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National Geographic presents the blue-eyed blonde Chinese mummies

By April MacIntyre Nov 20, 2007, 2:34 GMT

National Geographic presents the blue-eyed blonde Chinese mummies

Beginning Wednesday, August 8, at 8 p.m. ET/PT, NGC’s signature series Explorer returns with a new season of extensive and illuminating investigations.  Celebrating more than 20 years and 54 Emmy awards, Explorer is the longest-running documentary series on cable television. Upcoming episodes include the science of babies during their first year of life; the saltwater crocodile, or “saltie,” one of the most successful predators the world has seen; and the ...more

Fair haired and blue-eyed mummies have been found in China.

On National Geographic's Explorer: China’s Secret Mummies attempts to unravel a mystery that could rewrite history

“There are probably only a handful of finds of this nature in every century. It really is extraordinary given the context of where they’re found and given what we thought we knew about the history of that region. The question is, how did they end up in this East Asian realm?” — Dr. Spencer Wells

More than a thousand years before any known contact between East and West, hundreds of mummies, many with blue eyes and light hair, were buried in a Chinese desert. 

It’s a discovery that could substantially rewrite the history of contact between East and West and challenge the assumption that China developed largely in isolation. 

On Sunday, December 2, at 9 p.m. ET/PT, the National Geographic Channel’s Explorer: China’s Secret Mummies goes on a unique forensic journey to determine who these people were and where they came from.

The Tarim Basin in western China is an arid, forbidding landscape long thought to be one of the natural barriers that enabled the East to develop separately from the West. 

But a remarkable archaeological find by a Chinese expedition in 1978 — a series of mummies, many with Caucasian features — called into question theories about East/West migration. 

The mummies remained in a regional museum, all but hidden for a decade, until Victor Mair, an expert on ancient Chinese texts, chanced upon them and realized their importance. 

Examining their clothes and the artifacts buried near them provided some clues about their origin.  It wasn’t until earlier this year that Spencer Wells, National Geographic Explorer-in-Residence and director of National Geographic’s Genographic Project, went on a mission to use advanced DNA-analyzing technology to decode the mummies’ genetic identities.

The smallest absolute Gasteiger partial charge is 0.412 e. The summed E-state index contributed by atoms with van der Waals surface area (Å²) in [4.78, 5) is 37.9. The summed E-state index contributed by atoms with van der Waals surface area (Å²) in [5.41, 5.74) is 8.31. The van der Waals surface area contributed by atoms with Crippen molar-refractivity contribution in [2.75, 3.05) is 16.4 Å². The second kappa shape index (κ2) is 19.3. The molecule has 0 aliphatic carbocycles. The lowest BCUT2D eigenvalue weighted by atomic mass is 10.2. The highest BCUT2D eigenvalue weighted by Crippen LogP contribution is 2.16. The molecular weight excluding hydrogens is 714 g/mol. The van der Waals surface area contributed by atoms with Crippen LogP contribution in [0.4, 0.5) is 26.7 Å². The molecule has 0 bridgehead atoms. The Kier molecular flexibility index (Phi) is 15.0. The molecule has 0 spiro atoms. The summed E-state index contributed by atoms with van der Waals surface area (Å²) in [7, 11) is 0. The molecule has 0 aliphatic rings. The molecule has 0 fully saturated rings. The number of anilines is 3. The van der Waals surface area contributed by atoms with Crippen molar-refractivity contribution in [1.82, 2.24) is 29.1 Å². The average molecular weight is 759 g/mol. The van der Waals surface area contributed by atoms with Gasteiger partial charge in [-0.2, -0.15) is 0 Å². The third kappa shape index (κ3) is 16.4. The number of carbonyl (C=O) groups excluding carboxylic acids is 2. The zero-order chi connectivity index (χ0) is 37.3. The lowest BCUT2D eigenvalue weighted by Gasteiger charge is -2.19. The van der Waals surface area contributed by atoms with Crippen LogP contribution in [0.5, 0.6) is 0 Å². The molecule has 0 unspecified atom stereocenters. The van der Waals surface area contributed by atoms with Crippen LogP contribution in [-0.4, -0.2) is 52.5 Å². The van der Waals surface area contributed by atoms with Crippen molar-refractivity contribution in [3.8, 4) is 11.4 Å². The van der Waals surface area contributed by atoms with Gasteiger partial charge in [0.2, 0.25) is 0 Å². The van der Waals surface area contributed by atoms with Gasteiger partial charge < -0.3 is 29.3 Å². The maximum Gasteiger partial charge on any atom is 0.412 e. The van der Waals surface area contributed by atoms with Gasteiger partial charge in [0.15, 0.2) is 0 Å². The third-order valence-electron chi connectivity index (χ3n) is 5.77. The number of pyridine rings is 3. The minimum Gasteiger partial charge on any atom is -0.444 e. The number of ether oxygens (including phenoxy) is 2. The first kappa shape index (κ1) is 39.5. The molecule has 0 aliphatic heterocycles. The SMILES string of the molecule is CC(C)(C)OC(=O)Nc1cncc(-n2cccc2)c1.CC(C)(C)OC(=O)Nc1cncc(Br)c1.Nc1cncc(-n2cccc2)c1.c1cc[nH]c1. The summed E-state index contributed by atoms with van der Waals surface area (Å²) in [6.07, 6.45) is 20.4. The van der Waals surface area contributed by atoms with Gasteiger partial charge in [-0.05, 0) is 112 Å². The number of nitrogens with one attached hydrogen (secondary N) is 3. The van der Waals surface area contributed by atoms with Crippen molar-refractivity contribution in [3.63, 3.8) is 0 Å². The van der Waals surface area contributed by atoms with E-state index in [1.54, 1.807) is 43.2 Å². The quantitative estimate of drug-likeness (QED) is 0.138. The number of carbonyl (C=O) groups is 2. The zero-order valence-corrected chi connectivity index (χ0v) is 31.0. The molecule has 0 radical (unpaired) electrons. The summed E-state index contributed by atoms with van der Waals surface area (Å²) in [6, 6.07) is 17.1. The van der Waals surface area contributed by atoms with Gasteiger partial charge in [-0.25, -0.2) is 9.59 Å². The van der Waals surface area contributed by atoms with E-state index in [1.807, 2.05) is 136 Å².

The desert conditions of the Tarim Basin provided natural mummification, which helped prevent rotting and disintegration.  China’s Secret Mummies helps put the significance of these mummies into perspective. 

The wool cloth, for example, demonstrated that sheep-herding, which originated in the Fertile Crescent, had progressed eastward.  And bronze implements buried in the same vicinity as the mummies raised tantalizing possibilities that these people introduced bronze to the Chinese.

But where did these people come from? 

The weave in many of their garments, recognizable as plaid, suggested a European origin, but definitive answers were elusive.  While the physical evidence provided many clues, it raised as many questions as it answered.  The investigation then looked to DNA analysis, which offered more promise of determining the origin of these enigmatic mummies.

Earlier this year the Chinese government allowed Wells and other scientists a limited opportunity to examine the mummies, with the hope of finding useable DNA samples. 

China’s Secret Mummies details the scientists’ efforts to locate DNA samples within leathery inner tissue that had not degraded over the millennia.  The scientists were ultimately able to extract enough material to yield some intriguing results. 

The genetic trial suggested that far from being an isolated outpost, this section of the Tarim Basin was constantly inhabited for some 1,700 years until around 300 B.C.

Preliminary results also hinted that these people came from all over the map: Europe, Mesopotamia, India and elsewhere. 

Overall, such findings bolster the idea that China did not develop in complete isolation from the rest of the world, and that, indeed, outsiders might have impacted its development.

Explorer is produced by National Geographic Television for the National Geographic Channel. 

 



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